4 Reasons We Don’t Want To Share Our World With Robots

There’s no question technology is rapidly changing the way we live. For now, humans have the upper hand, but it’s likely just a question of time before robots become the dominant players on the planet.

Global catastrophic risks

The 2016 report on Global Catastrophic Risks by the Global Challenges Foundation lists many familiar factors, including nuclear war, climate change and natural pandemics. It also includes emerging risks such as the rise of artificial intelligence (AI) and robots. The report advises, “Research communities should further investigate the possible risks from emerging capabilities in biotechnology and artificial intel­ligence, and possible solutions. Policymakers could work with researchers to understand the issues that may arise with these new technologies, and start to lay groundwork for planned adaptive risk regulation.” It notes that coming decades may see AI systems surpassing humans “in all domains.” Human level AI may arrive by 2050, with super-intelligent AI developed by 2080 at the latest. At that point, robots truly rule.

Killer robots

At the 2016 World Economic Forum held in Davos, Switzerland, arms experts and scientists warned politicians that robots with AI may “roam battlefields killing humans.” They called for regulations to stop the development of robots as weapons. Such weaponry, with no autonomous control from humans, may emerge within just a few years, according to experts in the field. Physicist Stephen Hawking, Apple co-founder Steve Wozniak, engineer Elon Musk, among other notables, signed an open letter from robotics and AI researchers last year expressing concerns about autonomous weapons. The letter states, “Autonomous weapons have been described as the third revolution in warfare, after gunpowder and nuclear arms.” It ends, “Starting a military AI arms race is a bad idea, and should be prevented by a ban on offensive autonomous weapons beyond meaningful human control.”

Where have the jobs gone?

In today’s hyper-partisan political world, Republicans blame Democrats, and vice versa, for the lack of jobs. While each side makes its claim, there’s little doubt that a major reason for job decline, especially in manufacturing, is that robots are taking over many of the jobs formerly done by humans. It’s one cause of the vast increase in income inequality. The replacement of human workers by robots is only going to increase in the future.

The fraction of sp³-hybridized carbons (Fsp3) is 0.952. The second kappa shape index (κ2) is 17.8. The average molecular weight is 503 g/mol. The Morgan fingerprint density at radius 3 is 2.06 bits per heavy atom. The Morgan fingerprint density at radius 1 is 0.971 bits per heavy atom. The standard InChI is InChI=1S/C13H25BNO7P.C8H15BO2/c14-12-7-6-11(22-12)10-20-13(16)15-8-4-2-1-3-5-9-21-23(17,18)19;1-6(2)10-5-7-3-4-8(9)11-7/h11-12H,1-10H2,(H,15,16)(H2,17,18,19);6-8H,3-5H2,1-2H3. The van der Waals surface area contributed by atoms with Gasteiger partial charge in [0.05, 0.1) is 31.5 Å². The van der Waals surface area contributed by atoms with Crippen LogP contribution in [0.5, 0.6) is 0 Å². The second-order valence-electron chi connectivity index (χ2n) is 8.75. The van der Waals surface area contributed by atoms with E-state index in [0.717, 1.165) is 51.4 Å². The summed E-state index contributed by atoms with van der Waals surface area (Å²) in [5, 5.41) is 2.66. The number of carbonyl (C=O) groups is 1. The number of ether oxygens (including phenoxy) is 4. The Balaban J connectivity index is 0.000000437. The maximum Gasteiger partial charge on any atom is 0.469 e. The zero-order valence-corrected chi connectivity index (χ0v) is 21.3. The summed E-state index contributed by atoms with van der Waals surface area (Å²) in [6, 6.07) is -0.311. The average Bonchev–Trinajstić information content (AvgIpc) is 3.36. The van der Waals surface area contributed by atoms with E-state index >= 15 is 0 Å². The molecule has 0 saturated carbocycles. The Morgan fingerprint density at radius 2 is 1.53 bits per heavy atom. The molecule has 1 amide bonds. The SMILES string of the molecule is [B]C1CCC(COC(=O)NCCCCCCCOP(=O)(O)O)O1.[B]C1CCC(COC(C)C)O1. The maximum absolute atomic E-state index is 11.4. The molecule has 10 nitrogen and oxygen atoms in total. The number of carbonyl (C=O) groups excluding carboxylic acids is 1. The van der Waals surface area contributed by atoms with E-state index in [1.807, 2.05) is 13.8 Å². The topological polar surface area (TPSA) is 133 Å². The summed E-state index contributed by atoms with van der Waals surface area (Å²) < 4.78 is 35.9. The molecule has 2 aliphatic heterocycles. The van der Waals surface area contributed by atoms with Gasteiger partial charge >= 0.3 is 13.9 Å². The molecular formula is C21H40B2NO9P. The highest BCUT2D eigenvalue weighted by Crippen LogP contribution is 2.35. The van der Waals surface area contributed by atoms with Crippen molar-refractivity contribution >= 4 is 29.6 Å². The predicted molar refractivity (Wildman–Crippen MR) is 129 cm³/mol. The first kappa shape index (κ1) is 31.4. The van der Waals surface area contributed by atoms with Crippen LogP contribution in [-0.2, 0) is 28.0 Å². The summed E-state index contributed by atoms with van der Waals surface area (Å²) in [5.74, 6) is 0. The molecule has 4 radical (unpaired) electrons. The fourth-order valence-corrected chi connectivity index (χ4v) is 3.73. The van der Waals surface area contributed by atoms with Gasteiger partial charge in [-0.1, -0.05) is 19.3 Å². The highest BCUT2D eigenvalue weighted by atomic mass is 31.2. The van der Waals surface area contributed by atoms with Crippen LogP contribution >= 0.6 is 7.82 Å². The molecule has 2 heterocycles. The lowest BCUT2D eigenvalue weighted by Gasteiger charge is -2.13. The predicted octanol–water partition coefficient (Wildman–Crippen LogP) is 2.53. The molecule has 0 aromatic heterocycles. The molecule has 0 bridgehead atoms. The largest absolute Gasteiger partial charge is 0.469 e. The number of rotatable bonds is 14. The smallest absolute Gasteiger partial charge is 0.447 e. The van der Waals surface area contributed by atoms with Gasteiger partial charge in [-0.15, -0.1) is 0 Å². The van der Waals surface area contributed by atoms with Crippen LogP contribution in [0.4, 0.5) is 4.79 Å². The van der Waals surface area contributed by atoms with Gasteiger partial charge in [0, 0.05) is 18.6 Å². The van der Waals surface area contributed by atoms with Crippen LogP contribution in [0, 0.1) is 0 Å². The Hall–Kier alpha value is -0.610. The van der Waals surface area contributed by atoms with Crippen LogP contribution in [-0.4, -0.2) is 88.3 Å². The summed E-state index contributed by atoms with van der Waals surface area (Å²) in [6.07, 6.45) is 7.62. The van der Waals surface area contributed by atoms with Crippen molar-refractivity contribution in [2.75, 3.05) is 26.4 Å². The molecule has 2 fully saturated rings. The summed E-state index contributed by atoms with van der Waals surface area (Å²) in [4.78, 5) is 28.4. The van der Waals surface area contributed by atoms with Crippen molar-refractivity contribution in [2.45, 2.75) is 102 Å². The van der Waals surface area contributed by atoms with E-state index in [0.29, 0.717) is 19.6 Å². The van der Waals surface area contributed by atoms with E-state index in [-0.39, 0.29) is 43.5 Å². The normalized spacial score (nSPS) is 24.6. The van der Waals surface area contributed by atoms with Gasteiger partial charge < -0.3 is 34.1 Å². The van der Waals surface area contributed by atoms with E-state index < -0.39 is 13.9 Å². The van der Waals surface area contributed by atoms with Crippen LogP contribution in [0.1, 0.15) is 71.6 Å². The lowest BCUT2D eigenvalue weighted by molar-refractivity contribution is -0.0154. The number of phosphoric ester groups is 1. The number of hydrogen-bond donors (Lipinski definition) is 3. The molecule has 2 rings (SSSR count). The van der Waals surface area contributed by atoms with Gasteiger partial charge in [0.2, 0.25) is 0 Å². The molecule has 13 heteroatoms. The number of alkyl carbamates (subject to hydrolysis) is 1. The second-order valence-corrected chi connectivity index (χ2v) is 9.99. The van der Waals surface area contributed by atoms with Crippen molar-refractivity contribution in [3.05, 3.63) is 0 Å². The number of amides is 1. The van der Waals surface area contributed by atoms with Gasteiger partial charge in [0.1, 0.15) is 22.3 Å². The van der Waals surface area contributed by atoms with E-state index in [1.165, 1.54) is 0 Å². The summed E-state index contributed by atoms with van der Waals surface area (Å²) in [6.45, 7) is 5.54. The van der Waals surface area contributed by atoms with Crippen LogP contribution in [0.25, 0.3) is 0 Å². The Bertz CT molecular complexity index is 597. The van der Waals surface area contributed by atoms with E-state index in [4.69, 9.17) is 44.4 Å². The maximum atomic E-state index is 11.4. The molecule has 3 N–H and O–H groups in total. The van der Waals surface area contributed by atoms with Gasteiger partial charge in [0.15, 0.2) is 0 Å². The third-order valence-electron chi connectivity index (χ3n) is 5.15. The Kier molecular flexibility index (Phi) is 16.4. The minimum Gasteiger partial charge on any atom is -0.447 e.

More disruption coming

Once driverless cars become the norm — perhaps in less than 20 years — what happens to the millions of people now employed in the commercial trucking industry? Swiss lawyer Sebastian Fanti worries that driverless cars may make the decision to hit a pedestrian rather than harm the passenger not wearing a seatbelt. However, that’s only a difference in form for human decision-making in the seconds before an accident. While the algorithm’s decision involves those individuals, the loss of well-paying trucking jobs hits the working class hard.

Raising the minimum wage is a hot-button issue right now. While humans require enough money for food, shelter and clothing, that’s not the case with robots. People need healthcare, retirement plans and vacations — robots don’t. They can work 24/7/365 without complaint. It’s likely that a rise in the minimum wage will lead to more businesses replacing workers with technology. It’s not just low-wage workers who have to worry — robots and tech may replace as many as 50 percent of current jobs within the next few decades. Yes, new jobs for people will also result, but odds are this work tilts toward the very well-educated.

We can’t stop progress. When the automobile was invented, it spelled the end for all but a few harness and carriage makers, but millions more jobs emerged in this new industry. It’s different this time, this century. Technology connects us and in many ways makes our lives easier and safer. However, its economic disruption is vast and probably permanent. Millions of unemployed or underemployed people is detrimental to society. Let’s hope those killer robots are never turned on angry former workers.

—Jane Meggitt

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